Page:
Leaders within the
Georgia Department of Public Health (DPH) are now in the final stages of
transforming the state's WIC program in an effort to create new
efficiencies and improve services. They're changes DPH's commissioner
labels "vital and necessary" within a program helping 303,000 mothers
and children secure the nutrition and counseling they need to grow
healthy and succeed.
"On day one of becoming a
new department, it was clear WIC required attention," said DPH
Commissioner Brenda Fitzgerald, M.D., who immediately began making
changes once public health was elevated to departmental status in July
In the year and a half
that followed, a new inspector general, Kenneth Bramlett, and 20 WIC
inspectors carried out 883 store inspections which resulted in the
disqualification of 93 vendors, many suspected of fraud. More than a
dozen individuals have been convicted of fraud, saving taxpayers an
estimated $72 million.
With fraud detection
measures now in place, along with sweeping legal and policy improvements
by DPH General Counsel Sid Barrett, DPH leaders are now focusing
"We've looked at every
way to make WIC lean, efficient and as successful as it can be," said
Yvette Daniels, DPH's director of health promotion, who oversees WIC (or
the Supplemental Nutrition Program for Women, Infants and Children),
among other programs.
In a March 13 meeting
with about 65 WIC and department staff, Daniels and others spoke of
"transforming" WIC operations by more clearly defining staff roles and
implementing a stronger system of checks and balances. The plan --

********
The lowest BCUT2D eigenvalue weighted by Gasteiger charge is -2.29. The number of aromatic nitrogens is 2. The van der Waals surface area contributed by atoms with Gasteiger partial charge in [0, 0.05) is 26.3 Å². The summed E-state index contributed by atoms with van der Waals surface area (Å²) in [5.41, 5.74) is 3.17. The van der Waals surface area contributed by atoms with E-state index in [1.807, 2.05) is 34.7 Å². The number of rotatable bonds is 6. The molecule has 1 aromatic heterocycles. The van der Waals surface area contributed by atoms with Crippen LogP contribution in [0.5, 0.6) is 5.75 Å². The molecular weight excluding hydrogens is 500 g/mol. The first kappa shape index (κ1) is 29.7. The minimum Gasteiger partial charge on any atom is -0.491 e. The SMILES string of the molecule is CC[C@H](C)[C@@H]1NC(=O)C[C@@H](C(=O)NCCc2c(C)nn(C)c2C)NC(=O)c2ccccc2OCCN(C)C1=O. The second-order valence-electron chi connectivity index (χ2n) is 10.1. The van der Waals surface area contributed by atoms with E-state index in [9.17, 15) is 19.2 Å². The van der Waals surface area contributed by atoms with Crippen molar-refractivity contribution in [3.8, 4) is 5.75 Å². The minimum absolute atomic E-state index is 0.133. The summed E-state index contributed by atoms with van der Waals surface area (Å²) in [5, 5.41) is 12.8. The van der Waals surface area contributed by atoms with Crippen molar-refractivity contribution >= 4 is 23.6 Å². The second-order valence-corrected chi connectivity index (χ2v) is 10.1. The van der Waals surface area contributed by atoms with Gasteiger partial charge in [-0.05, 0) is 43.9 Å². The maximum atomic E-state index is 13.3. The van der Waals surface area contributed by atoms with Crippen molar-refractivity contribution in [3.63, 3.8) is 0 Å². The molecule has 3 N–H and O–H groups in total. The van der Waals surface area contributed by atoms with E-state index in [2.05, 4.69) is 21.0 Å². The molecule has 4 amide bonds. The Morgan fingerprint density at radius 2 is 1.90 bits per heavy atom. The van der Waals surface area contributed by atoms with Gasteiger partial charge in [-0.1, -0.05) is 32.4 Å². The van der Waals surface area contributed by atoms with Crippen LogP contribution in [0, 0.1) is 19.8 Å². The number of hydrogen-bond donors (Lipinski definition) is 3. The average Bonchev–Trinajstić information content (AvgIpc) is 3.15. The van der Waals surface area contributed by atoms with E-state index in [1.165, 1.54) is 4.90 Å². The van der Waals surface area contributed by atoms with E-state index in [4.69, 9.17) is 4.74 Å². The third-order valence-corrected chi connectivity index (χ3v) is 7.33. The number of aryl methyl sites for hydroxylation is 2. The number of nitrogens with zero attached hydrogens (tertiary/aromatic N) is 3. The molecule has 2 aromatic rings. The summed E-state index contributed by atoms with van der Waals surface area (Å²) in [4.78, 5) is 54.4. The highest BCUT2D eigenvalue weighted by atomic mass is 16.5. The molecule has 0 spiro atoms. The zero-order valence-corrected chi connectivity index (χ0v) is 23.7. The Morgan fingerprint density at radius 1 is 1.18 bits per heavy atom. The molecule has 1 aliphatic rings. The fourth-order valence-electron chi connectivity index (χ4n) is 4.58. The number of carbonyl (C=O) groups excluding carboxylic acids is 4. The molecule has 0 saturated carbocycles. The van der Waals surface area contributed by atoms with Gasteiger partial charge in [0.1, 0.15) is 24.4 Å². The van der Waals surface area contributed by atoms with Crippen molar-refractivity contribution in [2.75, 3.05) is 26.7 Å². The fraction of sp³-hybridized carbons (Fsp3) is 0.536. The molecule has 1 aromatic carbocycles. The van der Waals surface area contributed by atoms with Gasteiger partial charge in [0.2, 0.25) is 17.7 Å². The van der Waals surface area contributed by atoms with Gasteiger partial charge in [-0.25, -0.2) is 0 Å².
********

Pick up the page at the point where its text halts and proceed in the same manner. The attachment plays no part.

largely a recommendation from an independent consulting firm hired by
the department -- divides WIC staff into four core teams, each with a
separate focus: participants, stores, program administration and program
"This is a very fluid
process. Changes won't happen immediately, but over time," Daniels said
at the meeting.
Similar to the recent
restructuring of DPH human resources, which resulted in a 60 percent
reduction in the time it takes to fill a vacant position, each WIC
employee will have an opportunity to apply for a position in the new
organization. Already, four new senior-level deputy director positions
have been posted for hire. Those positions are expected to be filled
within weeks and will help shape the next phase of hiring and
recruiting, according to Debra Keyes, WIC program director.
"This is still a work in
progress, but we feel it important to share with you where we are now,"
Daniels said. "And, we'll continue to share these updates."
"This is all about making
WIC a strong, sound program," Fitzgerald said. "The work we've done
already is having a powerful impact."
Details on open positions can be found as they are posted at
-Story by DPH